Hans, 87 years

Hans lives in a suburb of Stockholm and was admitted to the virtual ward for endocarditis, an infection that can affect both heart-healthy people, yet, foremost individuals with inoperable material, such as pacemakers or so-called valve prostheses. In this case, the aortic valve had been replaced, but although the operation went as planned, the recovery was unexpectedly slow. After being investigated in the Medical Clinic for a few days, the cause was identified - an infection of the new aortic valve. Read more about his experiences below.

Hans was treated in the virtual ward for endocarditis, an inflammation affecting the aortic valve. Hans lives in a suburb of Stockholm and was admitted during the fall of 2023 at Capio St. Göran's Hospital.

During a longer period, Hans has been visiting Sophiahemmet Hospital for routine cardiology examinations, mainly due to a heart murmur that has been present for several years. But a change in his general well-being, along with ultrasound indications, led to further investigations.

"Me and my wife have a country house in france. During one of the visits, I realized that my usual walks became challenging. I felt overwhelming fatigue." says Hans

The doctors at Sophiahemmet Hospital concluded that he should replace his aortic heart valve. After the operation, Hans did not feel recovered as he was expected to. After further consultations with his doctor, Göran was advised to seek further help and was referred to ward 43 at St. Göran's Hospital where he was diagnosed with endocarditis.


After two weeks in the hospital, Hans was offered a transfer to the virtual ward. Hans was very happy and grateful for the offer. He especially missed his bed, the home-cooked food and his wife Anita, who visited him frequently in the hospital and viewed the care at home positively.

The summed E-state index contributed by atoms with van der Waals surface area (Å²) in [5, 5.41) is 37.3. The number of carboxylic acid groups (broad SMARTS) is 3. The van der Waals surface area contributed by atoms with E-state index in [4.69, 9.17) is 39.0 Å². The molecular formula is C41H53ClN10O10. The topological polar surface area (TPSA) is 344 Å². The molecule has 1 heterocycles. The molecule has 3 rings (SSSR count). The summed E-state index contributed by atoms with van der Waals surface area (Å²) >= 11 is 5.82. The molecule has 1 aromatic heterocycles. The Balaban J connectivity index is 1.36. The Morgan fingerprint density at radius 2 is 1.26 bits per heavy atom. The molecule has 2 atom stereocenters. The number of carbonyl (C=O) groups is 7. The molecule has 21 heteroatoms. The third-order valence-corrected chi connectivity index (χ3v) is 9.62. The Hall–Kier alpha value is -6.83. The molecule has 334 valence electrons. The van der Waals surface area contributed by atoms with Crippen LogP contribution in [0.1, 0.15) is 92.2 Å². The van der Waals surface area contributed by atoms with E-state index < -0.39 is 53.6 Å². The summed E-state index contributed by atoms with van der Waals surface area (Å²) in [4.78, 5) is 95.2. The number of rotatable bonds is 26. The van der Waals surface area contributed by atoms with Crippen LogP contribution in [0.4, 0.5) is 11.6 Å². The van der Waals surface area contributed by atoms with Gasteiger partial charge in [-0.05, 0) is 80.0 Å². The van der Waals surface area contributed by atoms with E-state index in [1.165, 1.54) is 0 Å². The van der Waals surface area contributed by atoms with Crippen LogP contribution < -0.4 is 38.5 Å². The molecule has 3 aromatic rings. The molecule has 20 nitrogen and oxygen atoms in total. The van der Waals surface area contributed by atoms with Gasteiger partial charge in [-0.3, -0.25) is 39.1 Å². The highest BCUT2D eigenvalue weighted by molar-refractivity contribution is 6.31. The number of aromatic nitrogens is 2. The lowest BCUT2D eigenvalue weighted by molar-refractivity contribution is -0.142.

"For me, it felt very calming and nice not to have to drive back and forth to the hospital. The treatment felt safe, and we had continuous contact with the staff," Anita interjected.


During his six weeks of endocarditis treatment, a significant part was spent in the virtual ward, and progressed according to plan. The daily digital rounds ensured continuous monitoring, supplemented by daily visits from an experienced nurse who was responsible for administering antibiotics through a carefully managed PICC line (catheter).


 "All the people in Medoma's team, from doctors to nurses, were extremely professional both in terms of treatment and knowledge. Looking forward to their visits became a comforting routine. The continuity with familiar faces made the nursing staff almost like part of the family," Hans said.


Medoma's advanced logistics system, among other things, coordinates patient visits in real time, creates room for more time dedicated to the patient. Nurse Julia explained why she appreciates this new technology.

"The care model and the technology give the staff extra time with each patient. Also, no other patient or colleague can interrupt which creates more focused work"